It was born of the video before it, which was born of the video before that. There was the original video for ‘Sex’, which was black and white and got us a certain amount of popularity amongst our first hardcore cult following, when we were very esoteric and no-one knew who we were. Then when we put ‘Sex’ out as a single, and we thought “let’s do another video for it”, an album version of the video, and when we made it it looked better in colour, so we put it out and our fans then went fucking nuts. [Laughs] It started with anger, then it became bartering, and then it became that we were being compromised. It was, “oh my god, they’re completely conforming to a major label now”, which for us was so far from the truth that we thought, “this is interesting. This is the first bit of conflict that we’ve had from our fans”. So, we made a video about it. So, the “Girls” video was about a band who didn’t want to make a colour video, who didn’t want to be a pop band.
We kind of touched on this earlier, but I want to go back to it. How are you coping with this? The amount of attention you’re getting?
I mean, day to day, I’m fine. I’m not like, a walking nervous breakdown. Ideologically, I don’t know, I guess I’m pretty fucked up. Like, I don’t really know what to think. I can deal with it, I’m content, but I don’t know what to make of it. Because where all of my music comes from is a place that – obviously there’s ego and there’s being a bit of a show off – but it comes from quite a humble, self-aware, self-deprecating place; which is why all these teenagers love the ideas that are in the music and they flock the hotel. But I’m still quite neurotic, as everybody is. So, when you’re really, really objectified and you don’t have time off or time away from that and you’re on tour for two and half years, and every time you get up there’s constant reminders of your projected personality…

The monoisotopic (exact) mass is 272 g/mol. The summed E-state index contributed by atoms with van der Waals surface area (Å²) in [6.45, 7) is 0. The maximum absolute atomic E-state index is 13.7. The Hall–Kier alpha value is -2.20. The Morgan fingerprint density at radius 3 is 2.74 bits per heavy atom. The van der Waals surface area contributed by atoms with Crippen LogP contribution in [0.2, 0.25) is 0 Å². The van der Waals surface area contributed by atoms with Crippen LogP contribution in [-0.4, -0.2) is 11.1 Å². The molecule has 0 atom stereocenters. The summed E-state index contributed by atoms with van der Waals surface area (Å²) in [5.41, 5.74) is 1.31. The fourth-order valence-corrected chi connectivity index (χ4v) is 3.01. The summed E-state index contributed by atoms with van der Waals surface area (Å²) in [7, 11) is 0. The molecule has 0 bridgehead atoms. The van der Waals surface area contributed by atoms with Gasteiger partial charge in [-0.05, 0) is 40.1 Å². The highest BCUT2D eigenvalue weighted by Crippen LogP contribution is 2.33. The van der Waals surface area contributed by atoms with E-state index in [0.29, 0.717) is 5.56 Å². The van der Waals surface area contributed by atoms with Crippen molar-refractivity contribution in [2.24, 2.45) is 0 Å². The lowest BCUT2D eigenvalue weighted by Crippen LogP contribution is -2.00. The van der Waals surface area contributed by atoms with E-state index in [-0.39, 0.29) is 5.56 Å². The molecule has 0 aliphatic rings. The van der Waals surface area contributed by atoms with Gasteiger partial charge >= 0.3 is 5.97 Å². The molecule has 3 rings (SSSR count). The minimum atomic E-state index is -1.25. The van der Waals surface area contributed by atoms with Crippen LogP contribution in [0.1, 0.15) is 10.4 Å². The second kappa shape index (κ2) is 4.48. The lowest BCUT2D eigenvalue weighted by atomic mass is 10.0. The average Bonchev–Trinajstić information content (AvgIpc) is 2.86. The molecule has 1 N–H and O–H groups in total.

It’s like I’ve said before, it’s this disconnect between art and reality. Where does it stop? Where do you let shit hurt you? When does it stop becoming material to work with? Like, at one point, everything’s just material. “Oh, I’m a bad person” – I can write about it. “Oh, she broke my heart” – I can write about it. It’s all those things wrapped up, but then there’s also an element of – because you’re a person who’s not the biggest fan of yourself anyway – you start thinking, “well, get over yourself, what are you getting upset about? Everything’s fucking brilliant”.
Yeah, I guess it would come in waves…
Yeah, it does.
Have you had any time to start writing the next record?
Yeah, we need to have finished writing it by, like, April.
And is it going in the same direction; does it have a similar vibe?
I think there’s this kind of ironic expectancy for the next record. Because our first record, each song sounded different from the last, I think there’s an expectance for the unexpected, you know? I think that the continuity of our band comes from the fact that we’re always playing a certain way, and all the ideas come from the same place. It’ll have the same ethos. It’ll have the vibe, like you said.
Okay. If you had to guess, what do you think the most played song on your iPod would be?
It would definitely be a demo from the new record, because I mostly use my iPod for writing lyrics. Besides that, at the moment it would be My Bloody Valentine, MBV. That would be the record I’ve listened to the most over the last six months.
And if you could be responsible for having written any song, what would it be?
‘Isn’t She Lovely‘, maybe?
Would you take out the crying baby parts?
Well, no, it’s about his daughter, isn’t it?
Yeah, but, you know. It’s a bit jarring, don’t you think?
[Laughs] Yeah. I just love a perfect cadence in a song. No! Wait, I’ll say that today. I’ll say something else tomorrow, but I’ll say that today.
And, lastly, do you have a favourite song or record of 2014?
‘You Guessed It‘ by OG Maco. Have you heard it?
No, I don’t think so.
You should listen to it, it’ll change your life. [Laughs] It’s the most intense piece of music I’ve ever heard in my life. I can’t explain what it is. It’s just the most aggressive, incredible piece of music. It’s crazy. You should listen to it.
Alright, I will. Well, thanks for having us.
Thank you. Nice to meet you.
All photos by Daniel Luxford for SPOOK Magazine.